How many Christmas performances have children in Pirelli nurseries and after-school put on around the world? How many letters to Santa Claus were received by the Azienda Articoli Vari in Rome, which produced Pirelli toys in rubber? How many panettoni have been through the gates of the factories? Christmas is the most global of all festivities, uniting and bringing together different cultures in all societies. It is celebrated in every corner of the world of Pirelli, even though perhaps with different customs and different symbols: but it is always unique and powerful in its ability to bring people together through the ages.
Countless December issues of the Group’s house organs have devoted their front covers to the magical festivity of Christmas, everywhere in the world, with an almost unique intermingling of cultures. Some of the prettiest, cheeriest, and most colourful covers, for example, are those of Noticias, the magazine of Pirelli Brazil. “Bom Natal”, in other words, with Father Christmases in the branches of a tree decorated with bananas and grapes: “Feliz Natal e próspero 1969”, and who cares if the children are wearing short-sleeved T-shirts under a blazing sun. Also the Argentinean children of the Páginas Pirelli would find summer clothes under their twinkling tree. Clutching their presents tightly, the pirelitos brought “Fraternidad, Paz y Trabajo”: it was 1956, and the house organ of Pirelli Platense, an Italian enclave in the land of Argentina, had just celebrated its first anniversary.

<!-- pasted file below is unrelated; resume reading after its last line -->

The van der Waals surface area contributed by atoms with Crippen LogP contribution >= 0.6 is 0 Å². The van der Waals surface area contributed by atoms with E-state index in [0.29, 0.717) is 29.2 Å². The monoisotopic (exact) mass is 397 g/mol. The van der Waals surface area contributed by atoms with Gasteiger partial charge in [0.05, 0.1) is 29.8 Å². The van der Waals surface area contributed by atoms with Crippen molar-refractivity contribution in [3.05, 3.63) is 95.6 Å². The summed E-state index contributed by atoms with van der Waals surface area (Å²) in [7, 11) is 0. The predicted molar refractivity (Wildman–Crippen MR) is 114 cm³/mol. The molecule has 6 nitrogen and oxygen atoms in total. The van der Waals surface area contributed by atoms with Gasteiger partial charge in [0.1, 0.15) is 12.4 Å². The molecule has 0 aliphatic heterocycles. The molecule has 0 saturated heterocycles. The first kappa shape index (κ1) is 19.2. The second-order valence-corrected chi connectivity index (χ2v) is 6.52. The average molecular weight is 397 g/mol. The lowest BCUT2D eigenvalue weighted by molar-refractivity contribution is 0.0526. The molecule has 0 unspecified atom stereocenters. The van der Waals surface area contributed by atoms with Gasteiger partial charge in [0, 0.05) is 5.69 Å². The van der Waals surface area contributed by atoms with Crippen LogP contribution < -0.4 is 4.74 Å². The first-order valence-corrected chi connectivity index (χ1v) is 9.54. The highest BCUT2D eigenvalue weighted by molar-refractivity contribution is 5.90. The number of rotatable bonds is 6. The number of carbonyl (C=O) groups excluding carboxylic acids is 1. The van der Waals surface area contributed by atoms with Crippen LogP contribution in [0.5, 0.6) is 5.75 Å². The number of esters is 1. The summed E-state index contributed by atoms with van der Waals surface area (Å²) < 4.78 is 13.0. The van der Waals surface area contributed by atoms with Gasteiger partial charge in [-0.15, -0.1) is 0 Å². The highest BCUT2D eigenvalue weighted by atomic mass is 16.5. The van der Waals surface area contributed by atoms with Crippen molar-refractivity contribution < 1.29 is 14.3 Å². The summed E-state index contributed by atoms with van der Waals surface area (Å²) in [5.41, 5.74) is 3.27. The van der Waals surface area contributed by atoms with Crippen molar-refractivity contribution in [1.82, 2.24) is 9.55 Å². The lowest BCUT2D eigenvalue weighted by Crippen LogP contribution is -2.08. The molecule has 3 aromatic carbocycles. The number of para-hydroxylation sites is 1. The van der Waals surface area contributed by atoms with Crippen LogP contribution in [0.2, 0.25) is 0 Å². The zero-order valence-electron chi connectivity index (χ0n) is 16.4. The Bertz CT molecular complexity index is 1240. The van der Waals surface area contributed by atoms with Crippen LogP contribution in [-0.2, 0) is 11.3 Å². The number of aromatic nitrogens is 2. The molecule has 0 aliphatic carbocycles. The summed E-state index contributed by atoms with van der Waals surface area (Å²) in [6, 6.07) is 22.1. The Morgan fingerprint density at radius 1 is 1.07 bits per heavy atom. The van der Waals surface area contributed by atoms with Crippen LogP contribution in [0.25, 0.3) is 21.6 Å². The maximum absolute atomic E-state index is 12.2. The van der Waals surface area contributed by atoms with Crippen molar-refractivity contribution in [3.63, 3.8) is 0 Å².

“Products from Burton-on-Trent” appeared at Christmas for the family on the cover of Pirellicon in December 1959. The house magazine of Pirelli Ltd in Britain was a celebration of everything that Pirelli produced in the late 1950s: warm slippers and a comfortable reclining armchair for Mum, toys made of rubber for the children. Dad, wearing his jacket, tie, and Pirelli slippers, received no less a gift than a tyre – or rather four, one might hope – a Pirelli BS3, the technological marvel of 1959. In the same years, the Spanish Hechos y Noticias created an atmosphere somewhat closer to the classical symbolism of Christmas: a Nativity in ceramic with the Sagrada Familia in the background for Navidad 1955, and a terracotta shepherd under a decorated fir tree branch for 1956. And then, of course, a dedication to the Three Kings, who are almost more important than Father Christmas in Spain, in the sixteenth-century stained-glass window of the Cathedral of Nuestra Señora de los Reyes in Barcelona for the December 1958 issue. An artistic touch for Christmas in the Greek house organ Ta Nea tis Pirelli Hellas, with Father Christmas bringing gifts by car – with Cinturato Pirelli tyres, of course – through the sky, designed by Riccardo Manzi. The Parthenon appears in the distance.
And then, of course, plenty of Christmas-themed covers both for the Fatti e Notizie company magazine and for Pirelli, the highly successful publishing operation that ran from the 1940s to the 1970s. Two covers of Pirelli magazine sum up a whole world of festivities under the banner of the Long P. December 1949: in the long-awaited post-war period, children can at last dream about Meo the Cat, the Susy doll, Rempel toys, and coloured balloons. December 1960: the mechanical Father Christmas was the brilliant idea of the designer André François, who together with colleagues such as Ezio Bonini, Sandro Mendini, and Renzo Biasion once again made Pirelli magazine, under the guidance of Arrigo Castellani, a faithful mirror of its age.